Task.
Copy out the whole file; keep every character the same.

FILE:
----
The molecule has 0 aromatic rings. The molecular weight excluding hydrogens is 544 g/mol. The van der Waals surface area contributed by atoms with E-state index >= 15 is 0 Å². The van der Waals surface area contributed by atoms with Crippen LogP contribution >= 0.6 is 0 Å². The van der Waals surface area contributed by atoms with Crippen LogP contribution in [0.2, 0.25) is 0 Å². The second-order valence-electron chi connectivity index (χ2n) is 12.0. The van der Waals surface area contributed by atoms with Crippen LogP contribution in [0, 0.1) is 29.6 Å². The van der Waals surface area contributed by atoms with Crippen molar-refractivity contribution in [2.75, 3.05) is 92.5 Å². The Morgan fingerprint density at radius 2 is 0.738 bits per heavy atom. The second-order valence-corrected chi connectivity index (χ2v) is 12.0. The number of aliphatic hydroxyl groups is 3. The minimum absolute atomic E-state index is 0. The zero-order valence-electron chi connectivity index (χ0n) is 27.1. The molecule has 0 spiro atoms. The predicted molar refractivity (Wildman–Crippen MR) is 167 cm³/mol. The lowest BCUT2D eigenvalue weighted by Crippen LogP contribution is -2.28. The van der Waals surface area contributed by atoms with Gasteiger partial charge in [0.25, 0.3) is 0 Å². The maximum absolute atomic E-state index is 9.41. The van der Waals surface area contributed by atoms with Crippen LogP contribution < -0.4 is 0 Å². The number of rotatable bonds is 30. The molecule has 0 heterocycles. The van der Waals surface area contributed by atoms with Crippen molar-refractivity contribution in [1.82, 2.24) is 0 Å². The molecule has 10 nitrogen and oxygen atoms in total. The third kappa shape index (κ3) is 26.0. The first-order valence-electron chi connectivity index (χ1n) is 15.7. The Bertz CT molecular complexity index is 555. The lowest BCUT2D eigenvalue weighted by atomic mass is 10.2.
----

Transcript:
The molecule has 0 aromatic rings. The molecular weight excluding hydrogens is 544 g/mol. The van der Waals surface area contributed by atoms with E-state index >= 15 is 0 Å². The van der Waals surface area contributed by atoms with Crippen LogP contribution >= 0.6 is 0 Å². The van der Waals surface area contributed by atoms with Crippen LogP contribution in [0.2, 0.25) is 0 Å². The second-order valence-electron chi connectivity index (χ2n) is 12.0. The van der Waals surface area contributed by atoms with Crippen LogP contribution in [0, 0.1) is 29.6 Å². The van der Waals surface area contributed by atoms with Crippen molar-refractivity contribution in [2.75, 3.05) is 92.5 Å². The Morgan fingerprint density at radius 2 is 0.738 bits per heavy atom. The second-order valence-corrected chi connectivity index (χ2v) is 12.0. The number of aliphatic hydroxyl groups is 3. The minimum absolute atomic E-state index is 0. The zero-order valence-electron chi connectivity index (χ0n) is 27.1. The molecule has 0 spiro atoms. The predicted molar refractivity (Wildman–Crippen MR) is 167 cm³/mol. The lowest BCUT2D eigenvalue weighted by Crippen LogP contribution is -2.28. The van der Waals surface area contributed by atoms with Gasteiger partial charge in [0.25, 0.3) is 0 Å². The maximum absolute atomic E-state index is 9.41. The van der Waals surface area contributed by atoms with Crippen LogP contribution < -0.4 is 0 Å². The number of rotatable bonds is 30. The molecule has 0 heterocycles. The van der Waals surface area contributed by atoms with Crippen molar-refractivity contribution in [1.82, 2.24) is 0 Å². The molecule has 10 nitrogen and oxygen atoms in total. The third kappa shape index (κ3) is 26.0. The first-order valence-electron chi connectivity index (χ1n) is 15.7. The Bertz CT molecular complexity index is 555. The lowest BCUT2D eigenvalue weighted by atomic mass is 10.2.